Túngaranke | emigrant

Entry:
túngaranke

Glosses:
emigrant; migrant

Notes:

Sorry, not yet knowledgeable enough to transcribe the full phrase. Best guess:

“Túngaranke minnu o bɛ Kongo Baraza / Shini, aw ni su!”

‘(To) the emigrants in Congo Brazzaville / China, good evening’!

Red (feat. Rokia Koné) - YouTube from 0:45 to 0:55

Comment:
Honestly, I don’t feel I’m quite at the level to be suggesting dictionary additions, though just for the sake of participating in the forum… ‘túngaranke’ (or the plural of this, perhaps) was a word featuring in the song ‘Bi Yé Túlon Ba Yé’ by Rokia Koné, referring to people living in various different countries — the diaspora, I guess. A native Bambara speaker had translated it to French as ‘les aventuriers’ - but it wasn’t clear to me from this what was meant. I couldn’t find the word listed in the An Ka Taa or Bambara.org dictionary, but recently discovered the Bamadaba website and found it listed there, meaning ‘emigrant’. In a longer version of the song, the lyrics also include some words of advice to those who are ‘on the adventure’. Seems the word ‘túnga’ refers to a foreign country.

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I ni ce, Odhran! Thanks so much for this awesome suggestion!

As you may know, the dictionary started out as “pocket dictionary” project so there are many words that we didn’t consider essential words in day-to-day life for foreigners navigating life in West Africa.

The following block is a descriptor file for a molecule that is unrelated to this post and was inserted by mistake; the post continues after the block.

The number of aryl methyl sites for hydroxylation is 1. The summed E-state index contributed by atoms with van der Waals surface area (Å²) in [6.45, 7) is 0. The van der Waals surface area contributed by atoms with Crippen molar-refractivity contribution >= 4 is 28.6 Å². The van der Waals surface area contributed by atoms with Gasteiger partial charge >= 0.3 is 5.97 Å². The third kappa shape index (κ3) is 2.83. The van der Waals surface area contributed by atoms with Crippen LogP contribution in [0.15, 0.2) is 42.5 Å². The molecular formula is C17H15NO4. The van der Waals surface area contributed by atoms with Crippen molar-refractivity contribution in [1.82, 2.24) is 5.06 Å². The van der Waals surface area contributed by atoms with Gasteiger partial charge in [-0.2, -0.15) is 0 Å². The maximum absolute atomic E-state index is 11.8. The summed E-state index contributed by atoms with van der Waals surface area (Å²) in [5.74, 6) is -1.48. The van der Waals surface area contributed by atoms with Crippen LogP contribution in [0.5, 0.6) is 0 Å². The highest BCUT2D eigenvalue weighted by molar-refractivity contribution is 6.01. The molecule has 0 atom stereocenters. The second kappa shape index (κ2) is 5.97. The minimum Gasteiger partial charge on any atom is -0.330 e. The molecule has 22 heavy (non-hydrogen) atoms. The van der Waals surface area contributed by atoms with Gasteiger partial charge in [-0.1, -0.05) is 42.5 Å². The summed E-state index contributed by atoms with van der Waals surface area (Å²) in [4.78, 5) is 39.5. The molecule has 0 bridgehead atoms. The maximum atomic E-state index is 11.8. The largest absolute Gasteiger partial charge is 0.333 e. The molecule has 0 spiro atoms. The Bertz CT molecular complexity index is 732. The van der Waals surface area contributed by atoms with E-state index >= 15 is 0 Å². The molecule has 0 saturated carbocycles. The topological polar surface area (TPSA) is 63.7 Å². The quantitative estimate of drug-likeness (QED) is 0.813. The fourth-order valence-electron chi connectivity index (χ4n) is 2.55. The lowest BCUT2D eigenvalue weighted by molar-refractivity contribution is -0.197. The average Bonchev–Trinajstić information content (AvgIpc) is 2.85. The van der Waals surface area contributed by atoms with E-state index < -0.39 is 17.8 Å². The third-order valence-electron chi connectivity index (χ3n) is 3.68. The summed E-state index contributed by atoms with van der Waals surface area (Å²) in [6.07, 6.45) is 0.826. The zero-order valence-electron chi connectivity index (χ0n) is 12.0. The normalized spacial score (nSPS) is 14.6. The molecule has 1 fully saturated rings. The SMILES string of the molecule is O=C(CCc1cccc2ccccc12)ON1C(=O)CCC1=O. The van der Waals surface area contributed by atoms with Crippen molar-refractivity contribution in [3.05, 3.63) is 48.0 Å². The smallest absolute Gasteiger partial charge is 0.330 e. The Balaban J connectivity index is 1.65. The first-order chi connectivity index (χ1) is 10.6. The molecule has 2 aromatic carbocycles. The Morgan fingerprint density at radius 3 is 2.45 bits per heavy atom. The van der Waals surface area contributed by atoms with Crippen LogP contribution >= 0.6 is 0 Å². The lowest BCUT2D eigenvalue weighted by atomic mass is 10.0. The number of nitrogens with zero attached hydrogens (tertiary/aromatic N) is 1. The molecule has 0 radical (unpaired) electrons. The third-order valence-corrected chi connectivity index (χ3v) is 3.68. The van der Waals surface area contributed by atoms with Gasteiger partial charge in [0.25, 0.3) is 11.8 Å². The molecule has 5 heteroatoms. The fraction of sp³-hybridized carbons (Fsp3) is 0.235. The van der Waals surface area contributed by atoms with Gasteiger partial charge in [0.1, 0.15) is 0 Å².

In this particular case though, a form of the word (or one of words from which it is derived) does exist in the dictionary: tunga/tungan

In any case, both words are culturally laden concepts, so the translation of “aventurier” is quite important or useful in addition to the potentially sterile Western translation of it as “emigrant”; I did a whole video of Na baro kè about the concept :slight_smile:

Ah! How funny that there’s actually a video dedicated to it, after me wondering about it for so long. And I thought I’d watched all of those videos, but obviously missed this one. After watching it just now, I couldn’t ask for a better explanation.

Really interesting to learn about words such as this that don’t exist in English that can have so much depth of meaning.

thanks!

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